Since the Fox Squirrels love to live and hang out in these Pecan trees at the Greenway Park off of Eisenhower Street in Carrollton, Texas, and the Pecan Tree is the State Tree of Texas, it was perfect to name my blog page “Under The Pecan Tree”, almost three years ago. These squirrels are well fed from all the pecans. And they are so cute, when they chase each other throughout the park. The Greenway Park has also a pond, where turtles and ducks love to visit.
At this time of the year, the berries have ripened on the Chinese Tallow trees. The White-winged Doves go crazy for these berries. Every time, I’m in the backyard, I hear a lot of wing flapping in the neighbor’s tree across the alley. There are at least two dozen White-winged Doves sitting in the Chinese Tallow tree. And each dove keeps picking these delicious fruits until the tree is empty.
Mexican Cigar Plant (Cuphea ignea)
June 6, 2019
We back tracked from the beach to Prairie Creek Redwoods State Park. There we parked at the Prairie Creek Visitor Center. Kevin, the girls, and I hiked at the Prairie Creek Trail, where we saw lots of Redwoods, ferns, wildflowers, a jay bird, a few ground squirrels, and a daddy long-legs. When we came back to the parking lot, we could see some wild elks on the meadow. I guess, the park staff guides those elks to a certain area, so the vegetation has enough time to recover, grows back; and the elks can feed again. It seemed like a controlled area.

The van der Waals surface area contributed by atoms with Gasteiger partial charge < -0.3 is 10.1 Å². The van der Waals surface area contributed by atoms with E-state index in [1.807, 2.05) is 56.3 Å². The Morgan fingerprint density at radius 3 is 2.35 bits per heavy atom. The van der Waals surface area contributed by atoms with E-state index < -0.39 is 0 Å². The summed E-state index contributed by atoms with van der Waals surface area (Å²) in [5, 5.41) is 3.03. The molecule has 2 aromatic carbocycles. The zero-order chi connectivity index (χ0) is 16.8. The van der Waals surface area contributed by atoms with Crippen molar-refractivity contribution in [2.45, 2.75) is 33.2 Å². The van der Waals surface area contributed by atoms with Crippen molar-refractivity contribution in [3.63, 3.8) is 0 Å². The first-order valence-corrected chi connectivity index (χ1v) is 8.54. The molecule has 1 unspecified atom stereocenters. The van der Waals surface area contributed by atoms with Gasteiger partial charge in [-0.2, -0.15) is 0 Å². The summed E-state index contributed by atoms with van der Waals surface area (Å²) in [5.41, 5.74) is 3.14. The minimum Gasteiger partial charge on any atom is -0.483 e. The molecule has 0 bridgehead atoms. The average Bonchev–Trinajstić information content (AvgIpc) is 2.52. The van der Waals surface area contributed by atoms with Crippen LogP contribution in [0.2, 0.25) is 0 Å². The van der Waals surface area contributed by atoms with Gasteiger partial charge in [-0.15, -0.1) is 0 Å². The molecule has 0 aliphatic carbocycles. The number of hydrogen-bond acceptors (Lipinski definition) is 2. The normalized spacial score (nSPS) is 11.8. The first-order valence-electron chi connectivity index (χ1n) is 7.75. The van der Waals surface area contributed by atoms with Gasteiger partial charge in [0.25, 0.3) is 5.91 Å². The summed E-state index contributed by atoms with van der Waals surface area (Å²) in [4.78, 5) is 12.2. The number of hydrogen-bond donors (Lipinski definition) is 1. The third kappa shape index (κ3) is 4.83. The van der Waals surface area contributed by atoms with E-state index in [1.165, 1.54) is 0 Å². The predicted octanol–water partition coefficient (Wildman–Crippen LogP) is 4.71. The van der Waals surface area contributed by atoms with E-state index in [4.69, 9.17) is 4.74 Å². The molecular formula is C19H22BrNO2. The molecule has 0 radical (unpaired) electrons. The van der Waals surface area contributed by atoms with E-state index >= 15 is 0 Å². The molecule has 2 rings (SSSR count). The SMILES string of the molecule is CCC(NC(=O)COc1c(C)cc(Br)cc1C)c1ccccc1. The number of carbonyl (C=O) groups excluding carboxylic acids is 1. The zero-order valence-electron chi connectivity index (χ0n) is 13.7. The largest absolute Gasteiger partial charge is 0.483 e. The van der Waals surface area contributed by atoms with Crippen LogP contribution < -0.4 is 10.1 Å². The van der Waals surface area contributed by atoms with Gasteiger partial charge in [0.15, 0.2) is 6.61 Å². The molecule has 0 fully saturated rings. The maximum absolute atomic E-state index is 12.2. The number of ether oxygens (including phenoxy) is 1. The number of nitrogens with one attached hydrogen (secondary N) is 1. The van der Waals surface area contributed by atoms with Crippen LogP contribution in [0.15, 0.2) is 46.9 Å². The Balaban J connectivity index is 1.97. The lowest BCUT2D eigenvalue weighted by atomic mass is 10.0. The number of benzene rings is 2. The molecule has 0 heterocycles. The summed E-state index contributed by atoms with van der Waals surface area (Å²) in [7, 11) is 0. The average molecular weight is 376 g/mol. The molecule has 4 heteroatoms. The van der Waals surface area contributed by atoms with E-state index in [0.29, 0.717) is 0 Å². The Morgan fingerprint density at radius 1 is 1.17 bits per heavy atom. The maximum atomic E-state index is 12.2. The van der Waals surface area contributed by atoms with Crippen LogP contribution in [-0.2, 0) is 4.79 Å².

After our hike, we had dinner in Trinidad. Kevin and I debated how far we still want to go. I looked at the map and suggested Willits, which was about three hours down the road. That way, we would have only another three hours to San Jose. We didn’t have to get up too early and rush to get to the airport. Kevin booked a motel room, and we were on our way to Willits.
…to be continued …
June 6, 2019
On Thursday, we’ve made our way from Grants Pass, Oregon to the Redwoods National & State Parks. First we drove through Jedediah Smith Redwoods State Park. A little bit into the ride, there was a huge pot hole filled with water and not enough space on the road to get around it, without having the passenger wheels over the hill’s edge. And the edge was to brittle. With the little Ford Fusion we’ve used as a rental car, we really didn’t want to try anything stupid (at this moment, we wished we still had our Jeep Grand Cherokee). I told Kevin to screw it; we’ll turn around. I’ve got enough photos of the park. And it was just not worth to risk getting stuck in that hole or falling several hundred feet upside down into the gorge.
We’ve rather decided to get out of that State Park and drive long the beach into the Del Norte Coast Redwoods State Park on US 101. Katelynn and Sara could walk barefoot at the Crescent Beach, until the tide came in. We’ve found some sand dollars, Dungeness crabs, sea stars and some broken shells along the beach.
Our next stop let us to the Redwoods National Park. In the Thomas H. Kuchel Visitor Center we asked for more information. I found out, that the Park Ranger spoke German due to his German parents, who originated from the Sudetenland. He said, he brushes up his language from all the German tourists, who are the main visitors of the Redwood Parks. He also mentioned, his two sisters moved back to Germany, while he rather stays here in the US. The world is small. Well, after this little chit-chat, the Park Ranger explained to us, the best place to visit is actually Prairie Creek Redwoods State Park, while driving on the Newton B. Drury Scenic Pkwy. Dangit! we’ve bypassed it on US 101. So, we had to backtrack a little bit …
…to be continued …